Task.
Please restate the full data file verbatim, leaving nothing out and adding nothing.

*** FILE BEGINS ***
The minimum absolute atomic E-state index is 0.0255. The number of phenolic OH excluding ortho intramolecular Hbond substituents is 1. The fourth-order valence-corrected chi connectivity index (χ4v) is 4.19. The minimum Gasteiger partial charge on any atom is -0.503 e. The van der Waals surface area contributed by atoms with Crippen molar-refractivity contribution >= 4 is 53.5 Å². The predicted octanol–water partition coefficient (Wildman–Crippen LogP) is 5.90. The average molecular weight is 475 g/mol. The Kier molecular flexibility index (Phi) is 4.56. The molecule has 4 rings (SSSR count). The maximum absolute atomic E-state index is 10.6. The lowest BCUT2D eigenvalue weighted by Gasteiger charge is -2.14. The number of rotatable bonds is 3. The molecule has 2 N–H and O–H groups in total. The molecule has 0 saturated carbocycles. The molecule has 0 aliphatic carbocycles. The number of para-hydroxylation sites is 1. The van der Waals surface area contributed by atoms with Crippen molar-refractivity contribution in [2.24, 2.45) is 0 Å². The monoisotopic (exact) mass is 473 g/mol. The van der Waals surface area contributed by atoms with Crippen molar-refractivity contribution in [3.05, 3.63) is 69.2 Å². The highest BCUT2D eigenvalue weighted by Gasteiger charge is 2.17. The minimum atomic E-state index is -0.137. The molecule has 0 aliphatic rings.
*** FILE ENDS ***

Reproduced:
The minimum absolute atomic E-state index is 0.0255. The number of phenolic OH excluding ortho intramolecular Hbond substituents is 1. The fourth-order valence-corrected chi connectivity index (χ4v) is 4.19. The minimum Gasteiger partial charge on any atom is -0.503 e. The van der Waals surface area contributed by atoms with Crippen molar-refractivity contribution >= 4 is 53.5 Å². The predicted octanol–water partition coefficient (Wildman–Crippen LogP) is 5.90. The average molecular weight is 475 g/mol. The Kier molecular flexibility index (Phi) is 4.56. The molecule has 4 rings (SSSR count). The maximum absolute atomic E-state index is 10.6. The lowest BCUT2D eigenvalue weighted by Gasteiger charge is -2.14. The number of rotatable bonds is 3. The molecule has 2 N–H and O–H groups in total. The molecule has 0 saturated carbocycles. The molecule has 0 aliphatic carbocycles. The number of para-hydroxylation sites is 1. The van der Waals surface area contributed by atoms with Crippen molar-refractivity contribution in [2.24, 2.45) is 0 Å². The monoisotopic (exact) mass is 473 g/mol. The van der Waals surface area contributed by atoms with Crippen molar-refractivity contribution in [3.05, 3.63) is 69.2 Å². The highest BCUT2D eigenvalue weighted by Gasteiger charge is 2.17. The minimum atomic E-state index is -0.137. The molecule has 0 aliphatic rings.